HKH Cryosphere t-shirt in black [ M & L ]
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Artist: Various Artists
Album: HKH Cryosphere
Master: John Hannon
Release Date: 20th April 2020
Chinabot will release their third annual compilation and 20th release, a 10-track compilation featuring contributions from countries that link the 10 major rivers to the water tower of Asia. The Hindu Kush Himalayas (HKH) encompasses an area of mountains in the eight countries of Afghanistan, Bangladesh, Bhutan, China, India, Myanmar, Nepal, and Pakistan.
These glaciers are the source of 10 major rivers including the Ganges, the Irrawaddy and the Mekong. The flow of the river carries with it the creatures, substances and human community along its course all the way down to the ocean. The branches of a river perform the same functions as those of blood vessels.
The 10 tracks are made by artists from India, Pakistan, Nepal, Vietnam, China, Laos and Buthan. Hindustani meditation soundscapes meets Nepalese harsh noise, celestial Pakistani ambient drone and Bhutanese prayer vs violin.
The collection aims to explore the different aspects and interpretations of sound from the meteorological phenomena in this region.
The compilation intends to explore the melting glaciers that will increase river flows and cause extreme heatwaves, erratic monsoons, unpredictable snow, dead bodies emerging from the ice, floods, droughts, landslides and avalanches.
Political tensions between neighbouring nations can also add to the difficulties because many of the disasters and sudden changes will play out across country borders. As many countries in this area share limited water resources, water has been the provoker of conflicts and wars - melting glaciers are also shifting the borders between some Asian countries.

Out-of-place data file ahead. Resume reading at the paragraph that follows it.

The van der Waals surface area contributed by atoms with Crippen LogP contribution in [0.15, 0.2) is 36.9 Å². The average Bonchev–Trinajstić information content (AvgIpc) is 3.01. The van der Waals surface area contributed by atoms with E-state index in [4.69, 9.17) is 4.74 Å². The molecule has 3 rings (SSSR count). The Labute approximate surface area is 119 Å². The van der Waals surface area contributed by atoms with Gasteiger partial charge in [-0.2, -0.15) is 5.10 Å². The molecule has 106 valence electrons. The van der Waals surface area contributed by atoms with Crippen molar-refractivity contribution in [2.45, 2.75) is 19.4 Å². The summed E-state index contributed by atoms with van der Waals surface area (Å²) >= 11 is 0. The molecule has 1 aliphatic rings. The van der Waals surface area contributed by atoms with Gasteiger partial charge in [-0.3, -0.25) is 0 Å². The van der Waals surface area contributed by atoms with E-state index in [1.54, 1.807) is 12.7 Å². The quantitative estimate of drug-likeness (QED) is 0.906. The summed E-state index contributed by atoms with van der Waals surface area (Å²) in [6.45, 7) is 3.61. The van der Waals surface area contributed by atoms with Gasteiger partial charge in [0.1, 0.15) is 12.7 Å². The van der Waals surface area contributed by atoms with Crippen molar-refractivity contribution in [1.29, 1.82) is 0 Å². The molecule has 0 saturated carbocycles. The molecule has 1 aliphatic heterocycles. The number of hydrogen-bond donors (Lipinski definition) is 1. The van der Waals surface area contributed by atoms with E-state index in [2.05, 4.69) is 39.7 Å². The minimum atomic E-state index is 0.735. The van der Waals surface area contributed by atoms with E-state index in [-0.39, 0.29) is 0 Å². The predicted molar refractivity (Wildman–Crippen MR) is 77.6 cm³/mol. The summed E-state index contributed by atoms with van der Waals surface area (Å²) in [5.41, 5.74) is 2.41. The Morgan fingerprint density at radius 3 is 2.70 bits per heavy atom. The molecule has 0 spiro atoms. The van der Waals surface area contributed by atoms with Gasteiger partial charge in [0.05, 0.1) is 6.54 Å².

On Tavishi's track "হিন্ডুকুশ আগুনে জ্বলছে,” which in Bengali means 'Hindu Kush is on fire,’ they use sounds generated from the satellite data on the rate of melting of the Hindu Kush glacier since the 1970s, and the projected glacier volume loss in the upcoming decades. The data was layered and arranged in a linear way, tracking from 1970 to projections for 2100, for the sound to proceed from past to future.
The spiritual significance of the region is addressed on ’Litany for Terra,’ a collaboration between Yeshi Dem, Deki Wangmo and Amanda Terry. "A litany is a call and response prayer: in this work it has been adopted as responsive energy," the three artists say in a statement. "Both the vocal parts and sonic arrangement act as a message, soliloquy and wish, as the 'Sampa lhundrup' prayer is believed to be a prayer that can fulfil wishes. This part of the prayer seeks guidance from Guru Rinpoche and the Goddesses of the four elements - a much needed prayer given the current ecological crisis that we all face."
It is a paradoxical situation — we still believe in humanity’s capacity to control nature while at the same time being terrified of water-generated catastrophes. The HKH is harbouring the climate crisis you haven't heard of. It holds more ice than anywhere outside Arctic and Antarctica, and the fast-changing conditions at the third pole have not received the same attention as those at the north and south poles.
Water is vital, spiritual, and restorative. It is a common that connects us all to each other, and to our biosphere. We are drawing some of the possible futures for the river in order to promote dialogue and hope about how our relationship could change. Water can quickly become wild without attention, it becomes alive, a new ecosystem where all the 10 songs can begin to live in this compilation.